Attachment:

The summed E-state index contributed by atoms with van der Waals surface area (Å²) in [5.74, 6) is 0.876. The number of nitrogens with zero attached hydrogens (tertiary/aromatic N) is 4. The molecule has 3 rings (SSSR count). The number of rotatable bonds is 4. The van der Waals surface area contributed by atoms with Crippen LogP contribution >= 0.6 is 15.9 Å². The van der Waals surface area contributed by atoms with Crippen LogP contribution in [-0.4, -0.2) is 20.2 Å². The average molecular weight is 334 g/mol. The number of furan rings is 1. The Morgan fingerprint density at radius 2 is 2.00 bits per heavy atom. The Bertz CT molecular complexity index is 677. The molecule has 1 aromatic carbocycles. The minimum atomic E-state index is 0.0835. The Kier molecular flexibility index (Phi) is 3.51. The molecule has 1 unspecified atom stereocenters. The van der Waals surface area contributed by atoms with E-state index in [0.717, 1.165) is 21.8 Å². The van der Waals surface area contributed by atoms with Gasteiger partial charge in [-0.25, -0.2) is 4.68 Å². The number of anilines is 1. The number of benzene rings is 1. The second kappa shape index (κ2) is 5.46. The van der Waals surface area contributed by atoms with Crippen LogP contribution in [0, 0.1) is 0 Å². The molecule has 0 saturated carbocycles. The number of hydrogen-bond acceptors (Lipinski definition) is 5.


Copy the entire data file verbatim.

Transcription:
The summed E-state index contributed by atoms with van der Waals surface area (Å²) in [5.74, 6) is 0.876. The number of nitrogens with zero attached hydrogens (tertiary/aromatic N) is 4. The molecule has 3 rings (SSSR count). The number of rotatable bonds is 4. The van der Waals surface area contributed by atoms with Crippen LogP contribution >= 0.6 is 15.9 Å². The van der Waals surface area contributed by atoms with Crippen LogP contribution in [-0.4, -0.2) is 20.2 Å². The average molecular weight is 334 g/mol. The number of furan rings is 1. The Morgan fingerprint density at radius 2 is 2.00 bits per heavy atom. The Bertz CT molecular complexity index is 677. The molecule has 1 aromatic carbocycles. The minimum atomic E-state index is 0.0835. The Kier molecular flexibility index (Phi) is 3.51. The molecule has 1 unspecified atom stereocenters. The van der Waals surface area contributed by atoms with E-state index in [0.717, 1.165) is 21.8 Å². The van der Waals surface area contributed by atoms with Gasteiger partial charge in [-0.25, -0.2) is 4.68 Å². The number of anilines is 1. The number of benzene rings is 1. The second kappa shape index (κ2) is 5.46. The van der Waals surface area contributed by atoms with Crippen LogP contribution in [0, 0.1) is 0 Å². The molecule has 0 saturated carbocycles. The number of hydrogen-bond acceptors (Lipinski definition) is 5.